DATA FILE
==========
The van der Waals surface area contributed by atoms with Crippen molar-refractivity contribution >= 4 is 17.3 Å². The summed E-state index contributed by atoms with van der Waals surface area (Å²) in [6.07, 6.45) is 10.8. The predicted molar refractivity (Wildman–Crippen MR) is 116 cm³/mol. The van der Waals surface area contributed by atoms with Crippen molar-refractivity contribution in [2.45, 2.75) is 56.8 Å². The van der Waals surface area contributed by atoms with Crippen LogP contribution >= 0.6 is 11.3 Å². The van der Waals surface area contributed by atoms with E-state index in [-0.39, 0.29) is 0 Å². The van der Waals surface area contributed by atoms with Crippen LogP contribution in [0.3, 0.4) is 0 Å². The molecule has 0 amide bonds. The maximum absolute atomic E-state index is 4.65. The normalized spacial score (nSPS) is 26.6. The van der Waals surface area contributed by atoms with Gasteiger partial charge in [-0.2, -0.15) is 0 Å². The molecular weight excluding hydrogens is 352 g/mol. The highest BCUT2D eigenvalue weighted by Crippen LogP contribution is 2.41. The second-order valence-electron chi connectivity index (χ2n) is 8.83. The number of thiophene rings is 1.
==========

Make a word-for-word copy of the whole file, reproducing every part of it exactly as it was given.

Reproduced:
The van der Waals surface area contributed by atoms with Crippen molar-refractivity contribution >= 4 is 17.3 Å². The summed E-state index contributed by atoms with van der Waals surface area (Å²) in [6.07, 6.45) is 10.8. The predicted molar refractivity (Wildman–Crippen MR) is 116 cm³/mol. The van der Waals surface area contributed by atoms with Crippen molar-refractivity contribution in [2.45, 2.75) is 56.8 Å². The van der Waals surface area contributed by atoms with Crippen LogP contribution >= 0.6 is 11.3 Å². The van der Waals surface area contributed by atoms with E-state index in [-0.39, 0.29) is 0 Å². The van der Waals surface area contributed by atoms with Crippen LogP contribution in [0.3, 0.4) is 0 Å². The molecule has 0 amide bonds. The maximum absolute atomic E-state index is 4.65. The normalized spacial score (nSPS) is 26.6. The van der Waals surface area contributed by atoms with Gasteiger partial charge in [-0.2, -0.15) is 0 Å². The molecular weight excluding hydrogens is 352 g/mol. The highest BCUT2D eigenvalue weighted by Crippen LogP contribution is 2.41. The second-order valence-electron chi connectivity index (χ2n) is 8.83. The number of thiophene rings is 1.